Yet, the Nordic countries, unlike other developed economies, have not only closed the gender gap in education, but they have “maximized the returns on this investment“(Global Gender Gap Report, 19). These economies have made it possible for parents to combine work and family, which has resulted in more women in the work force, shared participation in childcare, “more equitable distribution of labor at home,” and a better work-life balance for both men and women (Global Gender Gap Report, 22). These possibilities Nordic countries give have actually increased fertility rates. These policies include: “mandatory paternal leave in combination with maternity leave, a generous, state-mandated parental leave benefits provided by a combination of social insurance funds and employers, tax incentives and post-maternity re-entry programs” (Global Gender Gap Report, 22). Together, “these policies have lowered the opportunity costs of having children and led to relatively higher and rising birth rates, as compared to other ageing, developed economies” (Global Gender Gap Report, 22). In essence, these countries do whatever they can to accommodate women and help alleviate some of the work that women do so they can better manage their work and family lives. These countries want to create equality between men and women more than the US it seems like to me.
Yet, what is shocking is that the US failure to implement such changes. I found this excellent research paper titled: “Women and Leadership: The State of Play,” written by Deborah L. Rhode and Barbara Kellerman and it specifically discusses the changes the US has failed to take to in order to accommodate women. The authors state that the US is one of the only industrialized nations that fails to provide paid parental leaves, and only about “a tenth of those eligible for the largely unpaid options currently available take advantage of them” (Rhode and Kellerman, 15). In addition, “quality, affordable childcare and elder care are also unavailable for many women who desire to work their way up a leadership role,” the authors state (15). They argue that double standards in domestic roles have been “deeply rooted in cultural attitudes and workplace practices” (Rhode and Kellerman, 16). From their research, these women have concluded that working mothers in the US often face more criticism than working fathers when it comes to how committed they are, both as parents and as working professionals (8). Women are seen as being “insufficiently committed” because they are judged either for sacrificing family needs to their workplace duties or vice versa (Rhode and Kellerman, 8). Taking extended leaves or reducing ones schedule is seen, for a woman in the workforce, as “slacking” and “lacking as leaders” as the authors state (9). Moreover, in the international survey the authors talk about, “female executives were more than twice as likely as their male counterparts to delay marriage or starting a family in order to establish a career, and 12 percent of women, compared with only 1 percent of men, decided not to have children” (Rhode and Kellerman, 12). This makes me question about why women have to be the ones to reduce their career aspirations in order to deal with with family concerns? It is not fair at all and the US needs to begin implementing policies such as the Nordic countries have in order to give women an equal opportunity. There is seriously something wrong with the fact that the US society and companies make working mothers, appear less competent than men and less available to meet workplace responsibilities, yet working fathers are not seen in this light. This paper and research these women have done just confirms the gender stereotypes and gender discrimination that still occurs today in the 21st century.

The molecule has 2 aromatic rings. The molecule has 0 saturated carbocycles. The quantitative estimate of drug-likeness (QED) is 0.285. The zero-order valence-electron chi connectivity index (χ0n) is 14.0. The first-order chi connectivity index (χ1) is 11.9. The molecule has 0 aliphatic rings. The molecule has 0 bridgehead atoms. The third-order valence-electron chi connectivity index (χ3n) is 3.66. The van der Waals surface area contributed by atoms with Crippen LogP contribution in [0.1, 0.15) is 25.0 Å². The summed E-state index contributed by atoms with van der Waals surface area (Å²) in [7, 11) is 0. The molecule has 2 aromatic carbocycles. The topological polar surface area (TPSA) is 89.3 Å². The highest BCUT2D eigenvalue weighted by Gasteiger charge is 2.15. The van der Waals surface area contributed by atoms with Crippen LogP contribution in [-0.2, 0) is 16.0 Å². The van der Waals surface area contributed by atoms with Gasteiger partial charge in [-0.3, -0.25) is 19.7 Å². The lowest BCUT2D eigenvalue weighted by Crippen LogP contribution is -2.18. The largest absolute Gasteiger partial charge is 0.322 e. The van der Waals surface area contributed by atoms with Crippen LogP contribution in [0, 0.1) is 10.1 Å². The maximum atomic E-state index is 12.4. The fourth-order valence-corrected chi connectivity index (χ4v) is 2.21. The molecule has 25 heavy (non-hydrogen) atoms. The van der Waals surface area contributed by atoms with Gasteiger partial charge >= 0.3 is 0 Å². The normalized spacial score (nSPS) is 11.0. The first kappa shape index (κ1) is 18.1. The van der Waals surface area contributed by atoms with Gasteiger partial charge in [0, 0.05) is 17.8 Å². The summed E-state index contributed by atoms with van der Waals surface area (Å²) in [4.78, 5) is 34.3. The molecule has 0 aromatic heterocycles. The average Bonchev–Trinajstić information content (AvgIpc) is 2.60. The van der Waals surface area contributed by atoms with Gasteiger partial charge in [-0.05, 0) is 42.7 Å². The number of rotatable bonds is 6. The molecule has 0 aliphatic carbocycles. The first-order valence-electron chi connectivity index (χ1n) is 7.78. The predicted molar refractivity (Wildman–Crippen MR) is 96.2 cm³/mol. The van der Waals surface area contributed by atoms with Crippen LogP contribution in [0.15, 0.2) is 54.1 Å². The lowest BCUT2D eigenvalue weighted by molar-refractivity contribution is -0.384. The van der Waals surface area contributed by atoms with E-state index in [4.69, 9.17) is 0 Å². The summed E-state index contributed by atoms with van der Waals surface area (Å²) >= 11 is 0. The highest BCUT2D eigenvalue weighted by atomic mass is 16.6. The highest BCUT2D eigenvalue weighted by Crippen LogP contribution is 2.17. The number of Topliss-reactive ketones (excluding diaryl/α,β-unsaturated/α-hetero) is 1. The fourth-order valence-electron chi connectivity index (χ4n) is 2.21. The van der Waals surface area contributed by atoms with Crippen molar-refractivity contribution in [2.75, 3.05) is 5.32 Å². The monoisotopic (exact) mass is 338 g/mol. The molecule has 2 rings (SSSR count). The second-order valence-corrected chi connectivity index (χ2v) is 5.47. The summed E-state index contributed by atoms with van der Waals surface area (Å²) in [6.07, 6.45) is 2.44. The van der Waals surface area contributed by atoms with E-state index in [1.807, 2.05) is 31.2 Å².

The authors note that fewer than 15 percent of America’s Fortune 100 companies offer the same paid parental leave to fathers as to mothers, and an even smaller percentage of men take any extended period of time away from their jobs for family reasons (10). This simply confirms the unequal assignment of parental structures, which “reinforce gender roles that are separate but by no means equal” (Rhode and Kellerman, 10). This allows fathers to have unequal role in household duties, and pushes work and family issues on the women.